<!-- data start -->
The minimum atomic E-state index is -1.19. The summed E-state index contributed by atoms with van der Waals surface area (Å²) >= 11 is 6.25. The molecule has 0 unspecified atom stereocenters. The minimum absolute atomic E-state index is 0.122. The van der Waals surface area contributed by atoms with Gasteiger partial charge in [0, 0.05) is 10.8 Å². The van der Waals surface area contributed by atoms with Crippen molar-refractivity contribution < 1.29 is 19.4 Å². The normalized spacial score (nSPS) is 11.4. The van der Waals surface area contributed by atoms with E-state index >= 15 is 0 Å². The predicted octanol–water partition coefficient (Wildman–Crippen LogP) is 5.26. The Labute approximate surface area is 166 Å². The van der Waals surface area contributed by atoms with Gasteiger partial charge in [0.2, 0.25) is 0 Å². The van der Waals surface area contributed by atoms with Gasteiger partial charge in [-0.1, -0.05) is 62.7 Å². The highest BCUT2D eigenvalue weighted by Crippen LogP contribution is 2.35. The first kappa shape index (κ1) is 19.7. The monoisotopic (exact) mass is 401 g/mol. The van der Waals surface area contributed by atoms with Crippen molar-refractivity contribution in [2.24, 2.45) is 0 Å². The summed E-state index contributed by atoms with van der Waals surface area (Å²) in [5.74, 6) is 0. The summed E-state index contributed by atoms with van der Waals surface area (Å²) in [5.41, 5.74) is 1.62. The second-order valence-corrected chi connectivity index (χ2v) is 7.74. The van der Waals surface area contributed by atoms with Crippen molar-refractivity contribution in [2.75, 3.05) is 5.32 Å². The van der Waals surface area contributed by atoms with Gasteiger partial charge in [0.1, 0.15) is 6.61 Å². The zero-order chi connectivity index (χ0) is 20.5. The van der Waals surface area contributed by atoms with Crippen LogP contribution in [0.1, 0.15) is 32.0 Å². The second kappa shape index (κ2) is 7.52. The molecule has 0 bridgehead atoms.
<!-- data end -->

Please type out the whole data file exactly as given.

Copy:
The minimum atomic E-state index is -1.19. The summed E-state index contributed by atoms with van der Waals surface area (Å²) >= 11 is 6.25. The molecule has 0 unspecified atom stereocenters. The minimum absolute atomic E-state index is 0.122. The van der Waals surface area contributed by atoms with Gasteiger partial charge in [0, 0.05) is 10.8 Å². The van der Waals surface area contributed by atoms with Crippen molar-refractivity contribution < 1.29 is 19.4 Å². The normalized spacial score (nSPS) is 11.4. The van der Waals surface area contributed by atoms with E-state index >= 15 is 0 Å². The predicted octanol–water partition coefficient (Wildman–Crippen LogP) is 5.26. The Labute approximate surface area is 166 Å². The van der Waals surface area contributed by atoms with Gasteiger partial charge in [0.2, 0.25) is 0 Å². The van der Waals surface area contributed by atoms with Gasteiger partial charge in [-0.1, -0.05) is 62.7 Å². The highest BCUT2D eigenvalue weighted by Crippen LogP contribution is 2.35. The first kappa shape index (κ1) is 19.7. The monoisotopic (exact) mass is 401 g/mol. The van der Waals surface area contributed by atoms with Crippen molar-refractivity contribution in [2.24, 2.45) is 0 Å². The summed E-state index contributed by atoms with van der Waals surface area (Å²) in [5.74, 6) is 0. The summed E-state index contributed by atoms with van der Waals surface area (Å²) in [5.41, 5.74) is 1.62. The second-order valence-corrected chi connectivity index (χ2v) is 7.74. The van der Waals surface area contributed by atoms with Crippen molar-refractivity contribution in [2.75, 3.05) is 5.32 Å². The van der Waals surface area contributed by atoms with Gasteiger partial charge in [0.1, 0.15) is 6.61 Å². The zero-order chi connectivity index (χ0) is 20.5. The van der Waals surface area contributed by atoms with Crippen LogP contribution in [0.1, 0.15) is 32.0 Å². The second kappa shape index (κ2) is 7.52. The molecule has 0 bridgehead atoms.